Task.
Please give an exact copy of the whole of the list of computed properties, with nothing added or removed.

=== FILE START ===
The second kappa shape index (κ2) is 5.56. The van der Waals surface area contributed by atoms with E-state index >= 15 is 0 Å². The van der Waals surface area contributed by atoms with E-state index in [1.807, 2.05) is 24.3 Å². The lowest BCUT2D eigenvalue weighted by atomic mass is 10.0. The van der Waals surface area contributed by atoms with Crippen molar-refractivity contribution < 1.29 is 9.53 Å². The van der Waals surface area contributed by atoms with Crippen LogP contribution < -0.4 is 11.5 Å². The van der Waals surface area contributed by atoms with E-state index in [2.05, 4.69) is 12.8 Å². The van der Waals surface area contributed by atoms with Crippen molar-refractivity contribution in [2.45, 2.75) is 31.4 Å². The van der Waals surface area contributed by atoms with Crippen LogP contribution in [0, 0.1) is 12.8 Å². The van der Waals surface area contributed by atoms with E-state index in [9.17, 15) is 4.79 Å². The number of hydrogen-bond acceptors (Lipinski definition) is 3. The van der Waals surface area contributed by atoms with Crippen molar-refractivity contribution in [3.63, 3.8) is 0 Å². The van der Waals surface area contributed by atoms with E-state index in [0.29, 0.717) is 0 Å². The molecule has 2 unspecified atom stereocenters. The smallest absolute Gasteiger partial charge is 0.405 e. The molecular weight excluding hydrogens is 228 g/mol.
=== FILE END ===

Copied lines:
The second kappa shape index (κ2) is 5.56. The van der Waals surface area contributed by atoms with E-state index >= 15 is 0 Å². The van der Waals surface area contributed by atoms with E-state index in [1.807, 2.05) is 24.3 Å². The lowest BCUT2D eigenvalue weighted by atomic mass is 10.0. The van der Waals surface area contributed by atoms with Crippen molar-refractivity contribution < 1.29 is 9.53 Å². The van der Waals surface area contributed by atoms with Crippen LogP contribution < -0.4 is 11.5 Å². The van der Waals surface area contributed by atoms with E-state index in [2.05, 4.69) is 12.8 Å². The van der Waals surface area contributed by atoms with Crippen molar-refractivity contribution in [2.45, 2.75) is 31.4 Å². The van der Waals surface area contributed by atoms with Crippen LogP contribution in [0, 0.1) is 12.8 Å². The van der Waals surface area contributed by atoms with E-state index in [9.17, 15) is 4.79 Å². The number of hydrogen-bond acceptors (Lipinski definition) is 3. The van der Waals surface area contributed by atoms with Crippen molar-refractivity contribution in [3.63, 3.8) is 0 Å². The van der Waals surface area contributed by atoms with E-state index in [0.29, 0.717) is 0 Å². The molecule has 2 unspecified atom stereocenters. The smallest absolute Gasteiger partial charge is 0.405 e. The molecular weight excluding hydrogens is 228 g/mol.